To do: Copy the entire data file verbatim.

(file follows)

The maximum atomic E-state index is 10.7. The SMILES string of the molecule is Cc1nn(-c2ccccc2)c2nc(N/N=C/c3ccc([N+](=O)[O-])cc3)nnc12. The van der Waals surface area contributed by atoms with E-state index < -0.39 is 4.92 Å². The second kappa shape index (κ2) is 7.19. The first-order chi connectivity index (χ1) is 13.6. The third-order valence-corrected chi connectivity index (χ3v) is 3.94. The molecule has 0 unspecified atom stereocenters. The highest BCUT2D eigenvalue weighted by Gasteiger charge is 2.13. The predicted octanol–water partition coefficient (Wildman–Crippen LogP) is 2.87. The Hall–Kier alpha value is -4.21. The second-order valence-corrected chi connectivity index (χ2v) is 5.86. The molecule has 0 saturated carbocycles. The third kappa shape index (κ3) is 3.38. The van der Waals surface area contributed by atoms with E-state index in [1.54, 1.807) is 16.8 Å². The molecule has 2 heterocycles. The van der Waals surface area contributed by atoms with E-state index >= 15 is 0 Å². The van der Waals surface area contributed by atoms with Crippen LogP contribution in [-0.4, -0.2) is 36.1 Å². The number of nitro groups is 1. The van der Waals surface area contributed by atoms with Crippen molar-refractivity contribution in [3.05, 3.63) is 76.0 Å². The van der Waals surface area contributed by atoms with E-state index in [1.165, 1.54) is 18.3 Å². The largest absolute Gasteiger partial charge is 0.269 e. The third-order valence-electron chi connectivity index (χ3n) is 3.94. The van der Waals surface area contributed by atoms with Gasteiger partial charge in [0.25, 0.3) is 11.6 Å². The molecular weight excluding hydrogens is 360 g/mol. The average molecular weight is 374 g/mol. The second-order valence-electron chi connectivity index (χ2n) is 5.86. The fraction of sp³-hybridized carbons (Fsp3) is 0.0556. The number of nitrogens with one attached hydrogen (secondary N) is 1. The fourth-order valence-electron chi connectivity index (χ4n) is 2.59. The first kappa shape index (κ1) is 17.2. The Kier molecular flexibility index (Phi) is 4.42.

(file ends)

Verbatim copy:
The maximum atomic E-state index is 10.7. The SMILES string of the molecule is Cc1nn(-c2ccccc2)c2nc(N/N=C/c3ccc([N+](=O)[O-])cc3)nnc12. The van der Waals surface area contributed by atoms with E-state index < -0.39 is 4.92 Å². The second kappa shape index (κ2) is 7.19. The first-order chi connectivity index (χ1) is 13.6. The third-order valence-corrected chi connectivity index (χ3v) is 3.94. The molecule has 0 unspecified atom stereocenters. The highest BCUT2D eigenvalue weighted by Gasteiger charge is 2.13. The predicted octanol–water partition coefficient (Wildman–Crippen LogP) is 2.87. The Hall–Kier alpha value is -4.21. The second-order valence-corrected chi connectivity index (χ2v) is 5.86. The molecule has 0 saturated carbocycles. The third kappa shape index (κ3) is 3.38. The van der Waals surface area contributed by atoms with E-state index in [1.54, 1.807) is 16.8 Å². The molecule has 2 heterocycles. The van der Waals surface area contributed by atoms with E-state index >= 15 is 0 Å². The van der Waals surface area contributed by atoms with Crippen LogP contribution in [-0.4, -0.2) is 36.1 Å². The number of nitro groups is 1. The van der Waals surface area contributed by atoms with Crippen molar-refractivity contribution in [3.05, 3.63) is 76.0 Å². The van der Waals surface area contributed by atoms with E-state index in [1.165, 1.54) is 18.3 Å². The largest absolute Gasteiger partial charge is 0.269 e. The third-order valence-electron chi connectivity index (χ3n) is 3.94. The van der Waals surface area contributed by atoms with Gasteiger partial charge in [0.25, 0.3) is 11.6 Å². The molecular weight excluding hydrogens is 360 g/mol. The average molecular weight is 374 g/mol. The second-order valence-electron chi connectivity index (χ2n) is 5.86. The fraction of sp³-hybridized carbons (Fsp3) is 0.0556. The number of nitrogens with one attached hydrogen (secondary N) is 1. The fourth-order valence-electron chi connectivity index (χ4n) is 2.59. The first kappa shape index (κ1) is 17.2. The Kier molecular flexibility index (Phi) is 4.42.